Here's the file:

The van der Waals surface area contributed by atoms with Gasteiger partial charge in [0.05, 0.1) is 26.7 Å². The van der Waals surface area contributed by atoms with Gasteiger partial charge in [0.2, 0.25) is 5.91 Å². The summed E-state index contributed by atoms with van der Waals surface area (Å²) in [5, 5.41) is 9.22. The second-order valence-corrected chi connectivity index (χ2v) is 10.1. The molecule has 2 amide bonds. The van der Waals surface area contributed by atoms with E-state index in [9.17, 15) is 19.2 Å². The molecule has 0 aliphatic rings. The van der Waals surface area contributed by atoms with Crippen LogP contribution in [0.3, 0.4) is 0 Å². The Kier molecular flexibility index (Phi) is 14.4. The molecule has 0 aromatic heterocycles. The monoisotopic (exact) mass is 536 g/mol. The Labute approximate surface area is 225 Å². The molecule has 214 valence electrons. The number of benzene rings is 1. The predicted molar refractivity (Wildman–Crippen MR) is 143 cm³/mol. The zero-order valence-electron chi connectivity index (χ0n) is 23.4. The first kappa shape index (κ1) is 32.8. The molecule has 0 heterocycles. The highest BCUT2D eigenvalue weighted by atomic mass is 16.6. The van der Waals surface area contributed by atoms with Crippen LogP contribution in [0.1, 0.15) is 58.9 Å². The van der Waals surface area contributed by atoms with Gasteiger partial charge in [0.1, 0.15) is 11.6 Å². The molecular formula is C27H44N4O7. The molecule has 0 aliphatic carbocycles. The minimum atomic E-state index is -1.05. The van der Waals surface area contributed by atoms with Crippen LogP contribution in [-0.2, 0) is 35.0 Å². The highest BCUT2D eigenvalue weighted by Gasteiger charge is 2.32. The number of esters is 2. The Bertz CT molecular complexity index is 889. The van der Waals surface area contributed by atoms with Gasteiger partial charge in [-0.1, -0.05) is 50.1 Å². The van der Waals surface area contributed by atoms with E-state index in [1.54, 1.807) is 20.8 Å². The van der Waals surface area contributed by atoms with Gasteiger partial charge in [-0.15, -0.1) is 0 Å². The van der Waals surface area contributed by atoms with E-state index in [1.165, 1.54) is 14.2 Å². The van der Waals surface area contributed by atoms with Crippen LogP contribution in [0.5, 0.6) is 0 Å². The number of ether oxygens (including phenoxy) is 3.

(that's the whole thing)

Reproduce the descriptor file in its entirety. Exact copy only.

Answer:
The van der Waals surface area contributed by atoms with Gasteiger partial charge in [0.05, 0.1) is 26.7 Å². The van der Waals surface area contributed by atoms with Gasteiger partial charge in [0.2, 0.25) is 5.91 Å². The summed E-state index contributed by atoms with van der Waals surface area (Å²) in [5, 5.41) is 9.22. The second-order valence-corrected chi connectivity index (χ2v) is 10.1. The molecule has 2 amide bonds. The van der Waals surface area contributed by atoms with E-state index in [9.17, 15) is 19.2 Å². The molecule has 0 aliphatic rings. The van der Waals surface area contributed by atoms with Crippen LogP contribution in [0.3, 0.4) is 0 Å². The Kier molecular flexibility index (Phi) is 14.4. The molecule has 0 aromatic heterocycles. The monoisotopic (exact) mass is 536 g/mol. The Labute approximate surface area is 225 Å². The molecule has 214 valence electrons. The number of benzene rings is 1. The predicted molar refractivity (Wildman–Crippen MR) is 143 cm³/mol. The zero-order valence-electron chi connectivity index (χ0n) is 23.4. The first kappa shape index (κ1) is 32.8. The molecule has 0 heterocycles. The highest BCUT2D eigenvalue weighted by atomic mass is 16.6. The van der Waals surface area contributed by atoms with Crippen LogP contribution in [0.1, 0.15) is 58.9 Å². The van der Waals surface area contributed by atoms with Gasteiger partial charge in [0.1, 0.15) is 11.6 Å². The molecular formula is C27H44N4O7. The molecule has 0 aliphatic carbocycles. The minimum atomic E-state index is -1.05. The van der Waals surface area contributed by atoms with Crippen LogP contribution in [-0.2, 0) is 35.0 Å². The highest BCUT2D eigenvalue weighted by Gasteiger charge is 2.32. The number of esters is 2. The Bertz CT molecular complexity index is 889. The van der Waals surface area contributed by atoms with Gasteiger partial charge in [-0.1, -0.05) is 50.1 Å². The van der Waals surface area contributed by atoms with E-state index in [1.54, 1.807) is 20.8 Å². The van der Waals surface area contributed by atoms with Gasteiger partial charge in [-0.15, -0.1) is 0 Å². The van der Waals surface area contributed by atoms with E-state index in [1.165, 1.54) is 14.2 Å². The van der Waals surface area contributed by atoms with Crippen LogP contribution in [0.5, 0.6) is 0 Å². The number of ether oxygens (including phenoxy) is 3.